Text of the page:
The population of Mimika District was estimated at 120,457 in 2004 rising to 189,447 in 2013, mostly comprising Highland and Lowland Papuans of Melanesian ancestry as well as Indonesians from elsewhere in the country.

The RSMM is a hospital with a busy outpatient department, emergency department and 110 inpatient beds. Until January 2010, it was the only public referral hospital in Mimika District. Hospital administrators collect demographic data, clinical information (including ICD10 codes assigned by the attending physician) and vital status information for each patient presentation and link each record to a unique hospital identification number. Data from the hospital pharmacy and the hospital’s full blood coulter counter are also collected and linked to the same individual identification number. Hospital protocol dictates that all inpatients and any outpatient with symptoms potentially consistent with malaria have a blood sample taken for malaria microscopy and/or a rapid diagnostic test.

Before 2006, oral quinine was the first-line treatment for falciparum malaria in the hospital with a 14-day course of primaquine added for patients with vivax malaria [12]. After a change in antimalarial policy in March 2006, the first-line treatment for uncomplicated malaria, due to any Plasmodium species was changed to dihydroartemisinin-piperaquine (DHP) plus 14 days of unsupervised primaquine (total dose 7 mg/kg) for patients with vivax malaria. At the same time, the first-line treatment of severe malaria was changed from intravenous quinine to intravenous artesunate [10].

Study design

This was a retrospective analysis of routinely collected data including all patients older than 1 month who presented to RSMM between April 2004 and December 2013 at least once with malaria due to any Plasmodium species. Patients younger than 1 month were excluded to avoid the confounding effects of congenital infection and perinatal mortality [13]. The hospital administrators allocated each patient a unique identification number, from which patients could be tracked through multiple outpatient or inpatient clinical encounters. The primary outcomes of interest were re-presentation with malaria, admission for inpatient treatment (for any reason) and all-cause mortality. All patients were presumed to be at risk of either re-presentation, hospital admission or death until 12 months after the start of their current episode (1 to 4) of malaria or 31 of December 2013, whichever occurred first; hence, the maximum total duration of follow-up was 48 months. The primary explanatory variable of interest was the Plasmodium species at each malaria episode. Other potential confounders included in the analysis were age, ethnicity (Highland Papuan, Lowland Papuan or non-Papuan) and sex.

Statistical analysis

The impact of multiple recurrences on adverse outcomes (re-presentation, admission or death) was addressed using multi-state modelling [14,15,16] to quantify the transitions between malaria episodes. Multi-state modelling allows risk factors and baseline hazards to differ between malaria episodes (Section A of Additional file 1). The schematic of the multi-state models used here for modelling the transient states of malaria episodes and the terminal states is presented in Fig. 1. Two multi-state models were analysed separately. The terminal state for Model (1) was the first all-cause hospital admission and for Model (2) was death due to any cause. Patients’ hospital encounter started at their first malaria presentation. They then either re-presented with a malaria episode, were admitted to the hospital due to any cause (Model (1)), died (Model (2)) or were censored 12 months following their initial episode; all the recorded deaths were those that occurred in the hospital. Following a re-presentation, similar events to those after the initial presentation could occur within the 12 follow-up months since the re-presentation. In Model (2), re-presentations due to malaria correspond to inpatient or outpatient malaria treatments, but in Model (1), the re-presentations correspond only to outpatient treatments. Since the majority of patients (92.2%) had four or fewer episodes and a very low proportion of total deaths (6.3%) occurred following the fifth episode, the number of episodes was limited to four. A recurrence following the fourth episode was treated as a competing risk for admission/death, to ensure the validity of the results. Additional multi-state modelling was also conducted, in which state 1 of the model denoted patients admitted at their first presentation and states 2, 3, and 4 denoted re-admission (re-presentations during which inpatient care was necessary) instead of re-presentation (see Section F of Additional file 1 for further information).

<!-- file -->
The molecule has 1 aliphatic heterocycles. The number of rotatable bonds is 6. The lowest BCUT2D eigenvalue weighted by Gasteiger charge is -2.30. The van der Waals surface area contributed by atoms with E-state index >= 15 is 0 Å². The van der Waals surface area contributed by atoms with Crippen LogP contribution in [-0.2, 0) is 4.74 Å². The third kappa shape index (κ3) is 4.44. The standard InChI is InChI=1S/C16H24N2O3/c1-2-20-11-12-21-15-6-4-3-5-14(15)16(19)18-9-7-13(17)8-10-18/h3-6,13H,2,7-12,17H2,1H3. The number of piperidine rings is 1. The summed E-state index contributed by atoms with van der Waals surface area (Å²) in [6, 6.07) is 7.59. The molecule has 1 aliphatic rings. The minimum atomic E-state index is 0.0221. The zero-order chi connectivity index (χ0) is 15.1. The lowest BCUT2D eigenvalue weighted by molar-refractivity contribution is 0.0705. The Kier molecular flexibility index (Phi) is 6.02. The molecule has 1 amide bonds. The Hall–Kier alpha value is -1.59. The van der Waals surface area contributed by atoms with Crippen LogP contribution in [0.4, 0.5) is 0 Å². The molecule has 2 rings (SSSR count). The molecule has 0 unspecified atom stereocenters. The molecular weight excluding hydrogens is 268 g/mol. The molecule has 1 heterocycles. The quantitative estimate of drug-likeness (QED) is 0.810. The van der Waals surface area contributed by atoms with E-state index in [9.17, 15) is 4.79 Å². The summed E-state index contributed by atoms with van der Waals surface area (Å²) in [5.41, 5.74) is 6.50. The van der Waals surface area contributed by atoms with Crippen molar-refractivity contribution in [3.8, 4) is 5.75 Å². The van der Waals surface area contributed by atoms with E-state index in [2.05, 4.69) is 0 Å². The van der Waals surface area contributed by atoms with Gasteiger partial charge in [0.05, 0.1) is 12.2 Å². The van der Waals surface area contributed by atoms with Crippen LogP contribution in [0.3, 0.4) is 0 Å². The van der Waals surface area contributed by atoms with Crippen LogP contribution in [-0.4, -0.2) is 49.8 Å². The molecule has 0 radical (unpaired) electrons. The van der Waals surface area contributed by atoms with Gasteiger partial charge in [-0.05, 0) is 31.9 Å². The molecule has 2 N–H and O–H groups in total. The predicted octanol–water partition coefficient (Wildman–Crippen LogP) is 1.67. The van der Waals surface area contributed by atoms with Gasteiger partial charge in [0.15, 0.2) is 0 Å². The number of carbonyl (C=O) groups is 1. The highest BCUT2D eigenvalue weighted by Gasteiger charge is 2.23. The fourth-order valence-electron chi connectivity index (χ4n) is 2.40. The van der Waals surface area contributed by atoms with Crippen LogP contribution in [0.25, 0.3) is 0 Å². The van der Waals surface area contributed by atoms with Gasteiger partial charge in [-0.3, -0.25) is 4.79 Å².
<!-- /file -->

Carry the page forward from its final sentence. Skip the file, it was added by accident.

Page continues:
Fig. 1
figure1

Schematic of the multi-state model. A total of 68,361 patients infected with malaria enter the study at state (1). Two separate models with different terminal states are analysed. In Model (1), the terminal state is first (hospital inpatient) admission and in Model (2) the terminal state is death. The patients start at their first malaria presentation (recorded between 2004 and 2013), and then either re-present with a malaria episode, are admitted to hospital due to any cause, die or are censored 12 months following their previous episode. Thus, at each malaria episode, a patient is at risk of re-presentation to hospital with a malaria infection or admission/death. Note, the re-presentations in Model (1) are those with only outpatient treatment as the terminal state is all-cause (hospital inpatient) admission, whilst in Model (2) each re-presentation can be accompanied with either outpatient or inpatient treatment for malaria; for more information about the multi-state model, see Section A of the Additional file 1. Frequency of re-presentations, admissions and deaths following each episode are shown; the number inside the brackets for an episode is the percentage of patients in the preceding episode who transitioned to the current episode